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Butler, Jennie C From: E Breakstone [] Sent: Saturday, February 26, 2000 12:00 AM To: fdadockets@oc.fda.

gov Subject: Blood donation and Xenotransplantation The Queenie Foundation, Inc. Animal protection through education Enid Breakstone, Founder Dallas, TX Re: Docket No. 99D-5347 "Precautionary Measures to Reduce the Possible Risk of Transmission of Zoonoses by Blood and Blood Products from Xenotransplantation Product Recipients and Their Close Contacts" The proposed guideline to "indefinitely defer" blood donations from xenotransplantation recipients, their close contacts, and relevant hospital and laboratory personnel is inadequate and has no chance of protecting the U.S. blood supply as currently written. Only a national computerized name-based registry, listing the names and addresses of patients and their close contacts would allow the identification of these individuals, to prevent them from donating blood. Such a registry, however, is plagued by problems: it is unduly invasive of privacy and restrictive of liberty; its procedures cannot be legally enforced; it would be expensive to set up and manage; and will always be vulnerable to human error (such as if patients marry, change their names, relocate, or if hospital procedures are not carried out correctly.) Moreover, the proposed guidelines ignore the fact that some viruses are latent, such as "mad cow disease." Symptoms of disease from a pig virus, for example, may not manifest themselves for decades after infection, with devastating consequences for the blood supply. The guidelines also arbitrarily ignore the fact that some viruses may be transmitted like the common cold. Xenograft patients, therefore, could transmit zoonotic diseases, not only to close contacts, but to casual contacts who may unknowingly donate blood while infected with a new pig virus. Because humans have been receiving cells, tissues and organs from animals for decades, all xenograft guidelines, including this one, are being proposed in hindsight. The absence of national and international name-based registries for xenograft patients and their contacts is astonishing, since these individuals may have already engaged in risky behaviors and/or donated blood. The threat of "mad cow disease" has already reduced the number of blood donors in the U.S., Canada and abroad. With the threat of known and unknown xenotransplant-related diseases, and the need to exclude xenograft patients and their contacts from donating blood, xenotransplantation will have the effect of shrinking the blood donor pool, and will thus exacerbate existing blood shortage problems. When dealing with infectious diseases, a public policy based on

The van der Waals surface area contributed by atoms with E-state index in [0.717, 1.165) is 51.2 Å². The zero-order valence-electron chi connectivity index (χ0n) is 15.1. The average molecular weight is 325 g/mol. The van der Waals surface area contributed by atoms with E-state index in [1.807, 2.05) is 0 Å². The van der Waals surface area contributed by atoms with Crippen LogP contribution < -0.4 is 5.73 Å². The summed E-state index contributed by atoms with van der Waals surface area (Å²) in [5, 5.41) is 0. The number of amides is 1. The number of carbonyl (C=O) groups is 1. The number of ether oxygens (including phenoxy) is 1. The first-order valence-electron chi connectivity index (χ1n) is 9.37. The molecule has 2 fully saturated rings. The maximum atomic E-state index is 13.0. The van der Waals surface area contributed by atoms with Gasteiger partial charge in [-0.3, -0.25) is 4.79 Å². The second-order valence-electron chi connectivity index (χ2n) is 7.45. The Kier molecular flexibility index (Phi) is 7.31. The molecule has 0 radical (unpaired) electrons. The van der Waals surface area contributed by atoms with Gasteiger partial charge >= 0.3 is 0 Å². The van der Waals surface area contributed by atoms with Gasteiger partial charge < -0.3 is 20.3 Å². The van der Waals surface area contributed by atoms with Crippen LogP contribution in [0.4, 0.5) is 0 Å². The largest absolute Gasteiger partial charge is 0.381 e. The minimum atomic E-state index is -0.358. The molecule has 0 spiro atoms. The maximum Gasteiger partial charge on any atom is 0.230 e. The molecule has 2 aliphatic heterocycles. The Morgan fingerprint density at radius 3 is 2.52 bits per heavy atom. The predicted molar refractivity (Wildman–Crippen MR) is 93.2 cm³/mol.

containment is unacceptable. If it truly wanted to protect the blood supply and the public health, the FDA would ban xenotransplantation immediately. Sincerely, Enid Breakstone The Queenie Foundation educates the public and supports the animal protection movement with love, respect and honor to create planetary compassion for life. ______________________________________________________ Get Your Private, Free Email at